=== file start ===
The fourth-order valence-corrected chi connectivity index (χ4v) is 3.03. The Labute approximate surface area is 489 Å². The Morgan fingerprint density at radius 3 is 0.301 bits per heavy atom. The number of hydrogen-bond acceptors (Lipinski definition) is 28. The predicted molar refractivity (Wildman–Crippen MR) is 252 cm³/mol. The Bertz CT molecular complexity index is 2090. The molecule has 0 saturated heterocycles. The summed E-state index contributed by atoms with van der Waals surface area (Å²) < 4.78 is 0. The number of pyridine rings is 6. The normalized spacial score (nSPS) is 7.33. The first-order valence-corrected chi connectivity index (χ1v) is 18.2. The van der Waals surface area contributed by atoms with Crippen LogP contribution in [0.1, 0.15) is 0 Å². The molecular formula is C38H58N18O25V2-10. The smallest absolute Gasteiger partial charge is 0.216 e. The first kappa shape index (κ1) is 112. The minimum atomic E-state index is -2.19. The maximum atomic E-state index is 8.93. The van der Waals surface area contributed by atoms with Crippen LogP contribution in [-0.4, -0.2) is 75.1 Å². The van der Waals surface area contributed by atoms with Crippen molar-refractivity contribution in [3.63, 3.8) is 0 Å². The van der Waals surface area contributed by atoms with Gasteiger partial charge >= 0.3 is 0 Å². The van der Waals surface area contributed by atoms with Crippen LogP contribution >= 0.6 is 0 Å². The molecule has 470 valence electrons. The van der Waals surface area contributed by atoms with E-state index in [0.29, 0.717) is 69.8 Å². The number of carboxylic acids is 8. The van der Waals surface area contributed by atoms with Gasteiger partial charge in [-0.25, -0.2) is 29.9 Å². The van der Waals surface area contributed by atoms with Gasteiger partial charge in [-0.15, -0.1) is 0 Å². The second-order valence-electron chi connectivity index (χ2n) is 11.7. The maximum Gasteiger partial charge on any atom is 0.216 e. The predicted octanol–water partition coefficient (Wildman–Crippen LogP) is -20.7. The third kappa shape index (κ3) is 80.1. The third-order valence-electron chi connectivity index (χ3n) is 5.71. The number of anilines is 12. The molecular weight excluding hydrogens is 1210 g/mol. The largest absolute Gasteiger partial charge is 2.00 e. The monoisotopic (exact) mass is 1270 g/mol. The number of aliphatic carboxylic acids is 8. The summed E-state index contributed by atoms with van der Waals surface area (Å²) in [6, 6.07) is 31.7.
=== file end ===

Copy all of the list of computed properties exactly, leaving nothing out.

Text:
The fourth-order valence-corrected chi connectivity index (χ4v) is 3.03. The Labute approximate surface area is 489 Å². The Morgan fingerprint density at radius 3 is 0.301 bits per heavy atom. The number of hydrogen-bond acceptors (Lipinski definition) is 28. The predicted molar refractivity (Wildman–Crippen MR) is 252 cm³/mol. The Bertz CT molecular complexity index is 2090. The molecule has 0 saturated heterocycles. The summed E-state index contributed by atoms with van der Waals surface area (Å²) < 4.78 is 0. The number of pyridine rings is 6. The normalized spacial score (nSPS) is 7.33. The first-order valence-corrected chi connectivity index (χ1v) is 18.2. The van der Waals surface area contributed by atoms with Crippen LogP contribution in [0.1, 0.15) is 0 Å². The molecular formula is C38H58N18O25V2-10. The smallest absolute Gasteiger partial charge is 0.216 e. The first kappa shape index (κ1) is 112. The minimum atomic E-state index is -2.19. The maximum atomic E-state index is 8.93. The van der Waals surface area contributed by atoms with Crippen LogP contribution in [-0.4, -0.2) is 75.1 Å². The van der Waals surface area contributed by atoms with Crippen molar-refractivity contribution in [3.63, 3.8) is 0 Å². The van der Waals surface area contributed by atoms with Gasteiger partial charge >= 0.3 is 0 Å². The van der Waals surface area contributed by atoms with Crippen LogP contribution >= 0.6 is 0 Å². The molecule has 470 valence electrons. The van der Waals surface area contributed by atoms with E-state index in [0.29, 0.717) is 69.8 Å². The number of carboxylic acids is 8. The van der Waals surface area contributed by atoms with Gasteiger partial charge in [-0.25, -0.2) is 29.9 Å². The van der Waals surface area contributed by atoms with Gasteiger partial charge in [-0.15, -0.1) is 0 Å². The second-order valence-electron chi connectivity index (χ2n) is 11.7. The maximum Gasteiger partial charge on any atom is 0.216 e. The predicted octanol–water partition coefficient (Wildman–Crippen LogP) is -20.7. The third kappa shape index (κ3) is 80.1. The third-order valence-electron chi connectivity index (χ3n) is 5.71. The number of anilines is 12. The molecular weight excluding hydrogens is 1210 g/mol. The largest absolute Gasteiger partial charge is 2.00 e. The monoisotopic (exact) mass is 1270 g/mol. The number of aliphatic carboxylic acids is 8. The summed E-state index contributed by atoms with van der Waals surface area (Å²) in [6, 6.07) is 31.7.